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A Project of The Annenberg Public Policy Center

Obama and the Deficit

During a speech on Tuesday, President Obama promised to reduce the budget deficit:

Obama: Now, this budget does not attempt to solve every problem or address every issue because of the massive deficit we inherited and the enormous costs of this financial crisis. We have made some tough choices that will cut our deficit in half by the end of my first term and reduce it by $2 trillion over the next decade.

To start, we want to clarify that Obama is talking about the budget deficit (the amount of money the government spends in a given year minus what it takes in), not the national debt (the cumulative amount of money the government owes). Though it may sound like it, Obama isn’t saying that the government will owe less money than it does now by the end of his term, or in 10 years. In fact, most presidents leave office with a larger debt than they inherited. Rather, Obama is proposing to slow the rate at which the debt grows.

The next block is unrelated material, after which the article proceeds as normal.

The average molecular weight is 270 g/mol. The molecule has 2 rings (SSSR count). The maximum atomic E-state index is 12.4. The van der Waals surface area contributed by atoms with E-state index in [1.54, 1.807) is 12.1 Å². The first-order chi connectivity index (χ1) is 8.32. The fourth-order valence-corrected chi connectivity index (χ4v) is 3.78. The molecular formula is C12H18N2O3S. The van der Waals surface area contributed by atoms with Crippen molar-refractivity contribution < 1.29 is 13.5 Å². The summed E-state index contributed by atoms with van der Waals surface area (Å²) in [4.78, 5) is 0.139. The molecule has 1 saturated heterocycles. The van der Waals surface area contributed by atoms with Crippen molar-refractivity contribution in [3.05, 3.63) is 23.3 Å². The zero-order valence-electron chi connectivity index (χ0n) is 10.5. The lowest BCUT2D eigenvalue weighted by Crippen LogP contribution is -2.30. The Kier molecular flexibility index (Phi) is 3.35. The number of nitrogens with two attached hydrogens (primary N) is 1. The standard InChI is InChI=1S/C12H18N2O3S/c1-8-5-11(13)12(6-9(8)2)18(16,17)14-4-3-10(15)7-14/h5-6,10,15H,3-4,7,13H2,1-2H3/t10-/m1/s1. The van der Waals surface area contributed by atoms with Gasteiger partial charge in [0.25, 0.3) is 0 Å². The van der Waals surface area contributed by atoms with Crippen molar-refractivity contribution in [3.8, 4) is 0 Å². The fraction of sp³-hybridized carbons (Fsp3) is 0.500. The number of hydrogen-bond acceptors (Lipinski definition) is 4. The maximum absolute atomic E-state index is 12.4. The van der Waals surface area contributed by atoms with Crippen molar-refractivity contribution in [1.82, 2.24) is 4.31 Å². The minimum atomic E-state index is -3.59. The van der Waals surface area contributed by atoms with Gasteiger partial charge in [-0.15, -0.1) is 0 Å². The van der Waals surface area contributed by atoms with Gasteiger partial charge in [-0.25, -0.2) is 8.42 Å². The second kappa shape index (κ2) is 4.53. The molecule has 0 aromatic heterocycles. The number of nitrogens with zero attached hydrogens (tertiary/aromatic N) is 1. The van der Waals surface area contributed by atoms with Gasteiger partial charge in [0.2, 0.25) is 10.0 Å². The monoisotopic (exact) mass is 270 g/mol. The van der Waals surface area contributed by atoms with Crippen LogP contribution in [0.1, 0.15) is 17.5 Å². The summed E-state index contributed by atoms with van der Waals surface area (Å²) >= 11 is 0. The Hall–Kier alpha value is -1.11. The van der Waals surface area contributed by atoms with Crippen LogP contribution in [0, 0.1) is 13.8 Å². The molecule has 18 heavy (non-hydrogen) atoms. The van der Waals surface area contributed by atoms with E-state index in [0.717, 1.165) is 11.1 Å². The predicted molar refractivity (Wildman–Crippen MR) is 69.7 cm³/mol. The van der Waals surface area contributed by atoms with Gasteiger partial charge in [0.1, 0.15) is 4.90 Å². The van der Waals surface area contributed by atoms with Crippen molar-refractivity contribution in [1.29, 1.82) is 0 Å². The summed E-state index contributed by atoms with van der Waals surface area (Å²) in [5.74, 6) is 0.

And he is right as far as he goes. But some of those figures could use some context. According to the Office of Management and Budget analysis of Obama’s submitted budget, the deficit is projected to decrease by half from about $1.75 trillion in 2009 to $581 billion in 2012. However, it is also projected to bounce back up a bit to about $712 billion in 2019.

The OMB does say that the Obama budget would yield a total $2 trillion worth of reductions over a 10-year period. But this is measured against the theoretical continuation of the last Bush budget. And some conservative critics, like the Heritage Foundation, consider this "budget trickery," because it assumes that 2008 spending in Iraq (which was about $154 billion) would continue for 10 years at that same level. (On the other hand, Bush performed his own magic to make the budget seem smaller than it really should have been by continually leaving the war in Iraq out of it, funding it instead through "emergency appropriations.")

Regardless, the White House may need to retire these talking points soon, as the Congressional Budget Office plans to release new (and higher) deficit projections.

Correction, March 20: We originally said Obama is proposing to slow the rate of spending, but what we meant to say is that he’s promising to slow the rate at which the debt grows. We have modified the item accordingly.